Hi everyone, my name is Jake (I post as crazyjake on the forums) and I’ll be writing primarily about Warhammer Fantasy Battles. I’ll write just little bit about myself before I jump into the main topic. I’ve been playing Fantasy for 10 years now. I live in Billings, Montana, meaning that I know what it feels like to be a small town gamer. If there’s ever a topic that you’d specifically like me to address concerning Warhammer Fantasy, please contact me on the forums and I’d be happy to see if I can fit it in to my writing schedule. Here’s hoping to a healthy future for us all!
So why is now the time to get into Warhammer Fantasy? The answer is 8th edition. With the emergence of 8th, a lot of the difficult and confusing aspects of Warhammer have been changed to make the game flow more smoothly and, honestly, it gives a sense of balance that was missing in the earlier editions. If you’ve been thinking about playing Fantasy, but are sitting on the fence because you didn’t like the earlier editions, this is me telling you that this is a worthwhile system.
So what’s changed?
One of the biggest changes right off the bat is the elimination of range guessing. In 8th you can measure anything at any time. You can measure to see if units are in range before declaring shots, see how far away a unit is before declaring a charge, and can measure to see if you’ve placed your mage in an ideal place for casting spells. Range guessing is no more in regards to war machines, so they have become far more deadly (and entertaining) to use.
Magic has also undergone an overhaul. Now instead of having to add and subtract dice based on levels of casters and such, the magic phase has become more exciting. Every phase the controlling player rolls for the winds of magic. The player rolls 2d6 and the total number rolled is the amount of power dice the player gets (the highest d6 determines how many dispel dice the opponent gets). The lores are more balanced and wizards now add their level to the casting value of spells. Magic can be a game changer, but it no longer dominates every game like one could before in 7th. Now you’re going to want to balance your list and see how magic can support your army.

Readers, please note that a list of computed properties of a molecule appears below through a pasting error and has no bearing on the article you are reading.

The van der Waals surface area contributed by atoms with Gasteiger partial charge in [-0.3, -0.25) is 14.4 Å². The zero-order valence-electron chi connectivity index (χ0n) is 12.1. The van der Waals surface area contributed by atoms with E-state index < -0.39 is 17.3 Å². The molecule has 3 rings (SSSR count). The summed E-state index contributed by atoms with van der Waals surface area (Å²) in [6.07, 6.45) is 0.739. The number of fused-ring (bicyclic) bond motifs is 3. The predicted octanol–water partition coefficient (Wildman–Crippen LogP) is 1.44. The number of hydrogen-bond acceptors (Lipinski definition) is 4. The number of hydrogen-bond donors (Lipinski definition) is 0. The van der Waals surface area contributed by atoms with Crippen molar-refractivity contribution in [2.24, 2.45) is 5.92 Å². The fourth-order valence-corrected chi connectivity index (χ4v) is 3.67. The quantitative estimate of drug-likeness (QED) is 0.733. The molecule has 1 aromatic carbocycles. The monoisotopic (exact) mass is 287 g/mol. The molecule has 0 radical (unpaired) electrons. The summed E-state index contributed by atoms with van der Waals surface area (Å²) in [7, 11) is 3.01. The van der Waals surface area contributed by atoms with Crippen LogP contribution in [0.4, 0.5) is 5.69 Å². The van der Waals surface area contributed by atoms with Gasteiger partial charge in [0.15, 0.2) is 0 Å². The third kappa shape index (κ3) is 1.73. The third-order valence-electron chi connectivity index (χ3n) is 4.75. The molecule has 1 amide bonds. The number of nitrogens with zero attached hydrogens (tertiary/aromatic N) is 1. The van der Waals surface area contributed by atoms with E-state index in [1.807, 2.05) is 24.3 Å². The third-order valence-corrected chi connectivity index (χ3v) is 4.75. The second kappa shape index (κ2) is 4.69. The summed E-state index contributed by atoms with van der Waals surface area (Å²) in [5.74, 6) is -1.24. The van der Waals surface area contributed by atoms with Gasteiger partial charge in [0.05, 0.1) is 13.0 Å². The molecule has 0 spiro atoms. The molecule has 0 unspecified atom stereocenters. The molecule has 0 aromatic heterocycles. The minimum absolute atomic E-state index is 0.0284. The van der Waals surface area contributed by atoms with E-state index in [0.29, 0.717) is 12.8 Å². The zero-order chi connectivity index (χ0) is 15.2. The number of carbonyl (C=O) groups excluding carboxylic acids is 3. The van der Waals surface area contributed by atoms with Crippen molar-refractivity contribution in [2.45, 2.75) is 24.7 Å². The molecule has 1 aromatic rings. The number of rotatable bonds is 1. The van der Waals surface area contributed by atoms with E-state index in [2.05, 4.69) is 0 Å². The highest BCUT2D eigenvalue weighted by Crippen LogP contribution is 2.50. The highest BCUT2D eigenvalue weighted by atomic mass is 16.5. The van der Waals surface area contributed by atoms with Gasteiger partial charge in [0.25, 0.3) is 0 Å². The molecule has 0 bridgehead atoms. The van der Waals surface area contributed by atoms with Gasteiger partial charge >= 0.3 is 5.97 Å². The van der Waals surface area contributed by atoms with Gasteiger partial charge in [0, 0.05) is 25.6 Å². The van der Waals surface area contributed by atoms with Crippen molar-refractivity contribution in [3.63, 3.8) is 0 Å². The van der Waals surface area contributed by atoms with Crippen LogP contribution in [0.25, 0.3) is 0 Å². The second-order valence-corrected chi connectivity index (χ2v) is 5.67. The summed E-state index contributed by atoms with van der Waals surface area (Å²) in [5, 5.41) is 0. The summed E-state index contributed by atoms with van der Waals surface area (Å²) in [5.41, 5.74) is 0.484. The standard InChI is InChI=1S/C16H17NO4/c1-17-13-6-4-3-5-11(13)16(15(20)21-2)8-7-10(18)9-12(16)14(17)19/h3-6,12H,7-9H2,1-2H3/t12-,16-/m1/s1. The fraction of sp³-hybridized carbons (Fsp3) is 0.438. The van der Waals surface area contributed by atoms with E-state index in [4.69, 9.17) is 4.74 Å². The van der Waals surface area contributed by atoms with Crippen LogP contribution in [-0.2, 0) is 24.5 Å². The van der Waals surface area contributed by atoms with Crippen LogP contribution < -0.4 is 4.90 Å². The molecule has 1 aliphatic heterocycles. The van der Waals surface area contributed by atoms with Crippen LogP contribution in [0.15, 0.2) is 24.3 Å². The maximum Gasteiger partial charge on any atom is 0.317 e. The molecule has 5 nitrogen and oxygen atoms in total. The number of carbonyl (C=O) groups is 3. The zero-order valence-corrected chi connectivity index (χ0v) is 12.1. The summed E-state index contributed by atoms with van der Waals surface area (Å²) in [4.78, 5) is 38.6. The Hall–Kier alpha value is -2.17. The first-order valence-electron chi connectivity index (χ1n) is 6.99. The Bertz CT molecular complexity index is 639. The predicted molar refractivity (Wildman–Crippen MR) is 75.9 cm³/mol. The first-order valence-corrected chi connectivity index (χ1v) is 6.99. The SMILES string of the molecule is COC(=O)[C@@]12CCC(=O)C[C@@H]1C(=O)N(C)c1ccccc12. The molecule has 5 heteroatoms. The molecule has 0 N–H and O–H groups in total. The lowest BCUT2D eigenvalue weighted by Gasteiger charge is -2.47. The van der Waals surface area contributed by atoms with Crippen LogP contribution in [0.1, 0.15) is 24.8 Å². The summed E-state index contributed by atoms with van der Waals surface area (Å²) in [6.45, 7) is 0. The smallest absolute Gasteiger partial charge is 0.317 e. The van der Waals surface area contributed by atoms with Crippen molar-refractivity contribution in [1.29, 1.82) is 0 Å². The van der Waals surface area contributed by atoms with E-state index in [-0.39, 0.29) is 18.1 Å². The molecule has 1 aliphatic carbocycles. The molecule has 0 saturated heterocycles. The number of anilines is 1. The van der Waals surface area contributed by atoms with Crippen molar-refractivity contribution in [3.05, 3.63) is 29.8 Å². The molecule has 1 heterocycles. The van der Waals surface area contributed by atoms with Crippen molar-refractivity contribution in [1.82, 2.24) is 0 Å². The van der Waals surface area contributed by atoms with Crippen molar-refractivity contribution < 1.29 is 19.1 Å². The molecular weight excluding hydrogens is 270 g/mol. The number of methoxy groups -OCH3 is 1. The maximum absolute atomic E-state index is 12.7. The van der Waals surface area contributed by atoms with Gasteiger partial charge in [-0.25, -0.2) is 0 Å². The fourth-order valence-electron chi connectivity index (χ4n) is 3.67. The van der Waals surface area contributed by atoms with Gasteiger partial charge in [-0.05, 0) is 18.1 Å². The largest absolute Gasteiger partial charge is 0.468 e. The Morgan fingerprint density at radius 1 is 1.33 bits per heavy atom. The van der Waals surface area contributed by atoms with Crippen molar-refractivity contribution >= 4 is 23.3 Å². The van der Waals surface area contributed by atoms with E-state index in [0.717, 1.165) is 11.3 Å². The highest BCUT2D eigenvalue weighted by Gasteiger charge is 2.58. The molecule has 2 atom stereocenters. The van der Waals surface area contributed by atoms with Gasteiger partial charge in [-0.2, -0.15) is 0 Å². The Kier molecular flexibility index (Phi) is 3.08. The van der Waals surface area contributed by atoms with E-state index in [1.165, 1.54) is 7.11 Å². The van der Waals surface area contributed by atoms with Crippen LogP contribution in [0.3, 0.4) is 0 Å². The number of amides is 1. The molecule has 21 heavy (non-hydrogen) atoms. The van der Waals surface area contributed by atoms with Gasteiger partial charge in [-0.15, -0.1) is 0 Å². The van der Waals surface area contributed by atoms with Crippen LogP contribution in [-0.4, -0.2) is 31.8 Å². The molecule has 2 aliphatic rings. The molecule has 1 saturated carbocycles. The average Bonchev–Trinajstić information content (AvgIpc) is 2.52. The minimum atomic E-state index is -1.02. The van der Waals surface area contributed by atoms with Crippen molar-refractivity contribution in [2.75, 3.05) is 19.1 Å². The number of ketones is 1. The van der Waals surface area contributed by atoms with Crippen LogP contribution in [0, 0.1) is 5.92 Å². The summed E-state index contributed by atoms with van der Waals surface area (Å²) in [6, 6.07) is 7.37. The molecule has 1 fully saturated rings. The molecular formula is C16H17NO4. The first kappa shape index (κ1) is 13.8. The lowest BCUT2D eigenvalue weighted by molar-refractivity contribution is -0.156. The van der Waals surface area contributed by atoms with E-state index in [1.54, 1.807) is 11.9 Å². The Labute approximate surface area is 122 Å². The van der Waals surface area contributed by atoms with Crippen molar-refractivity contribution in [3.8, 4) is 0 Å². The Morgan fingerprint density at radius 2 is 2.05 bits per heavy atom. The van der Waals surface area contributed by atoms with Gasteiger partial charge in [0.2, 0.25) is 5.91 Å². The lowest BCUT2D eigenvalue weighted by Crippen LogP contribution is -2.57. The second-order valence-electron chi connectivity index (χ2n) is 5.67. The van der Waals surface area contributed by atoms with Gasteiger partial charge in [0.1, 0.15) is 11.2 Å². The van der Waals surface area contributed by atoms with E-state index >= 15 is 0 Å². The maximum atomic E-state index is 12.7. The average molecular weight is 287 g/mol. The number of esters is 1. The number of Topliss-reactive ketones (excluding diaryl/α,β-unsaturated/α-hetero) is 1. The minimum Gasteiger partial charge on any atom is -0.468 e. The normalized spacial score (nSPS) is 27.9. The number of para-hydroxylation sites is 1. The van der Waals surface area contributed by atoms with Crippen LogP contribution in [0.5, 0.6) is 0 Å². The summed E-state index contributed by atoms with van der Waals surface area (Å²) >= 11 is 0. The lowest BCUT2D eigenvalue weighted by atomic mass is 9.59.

Psychology has changed a lot too. Terror no longer overwhelms the battlefield, so the terror bomb does not exist anymore. The coolest add-on to psychology tests is the use of the Army Battle Standard. In 7th it wasn’t that great (few people took them), but now in 8th a Battle Standard allows you to re-roll any failed psychology test if you are within 12 inches. Coupled with a general and your army isn’t going to be running just because a dragon flew next to you – it’s going to have to convince you in combat that you should be scared.
The biggest change has been to combat. Now, everyone gets a chance to fight. In 7th, models killed took away from the amount of attacks that a player got to strike back with. Now, as long as there are models in your front rank, they get to fight and if you have models in your second rank, they can contribute 1 attack each also (3 if they’re monstrous infantry!). Fighting is done in initiative order. One side fights, the other side fights, then combat resolution is calculated. Easy as pie. Also, numbers mean something now. If you have more ranks then your opponent, you are steadfast, meaning you take your break test as if you were stubborn. Combat is where the excitement is now.
There are many changes that I haven’t even gotten to touch on, but let me assure you, they are for the better. The rules are more accessible and it’s really a lot easier to learn to play. The armies are more balance as a result, and overall you’re going to have a lot more fun playing this game. Thanks for reading and keep in touch!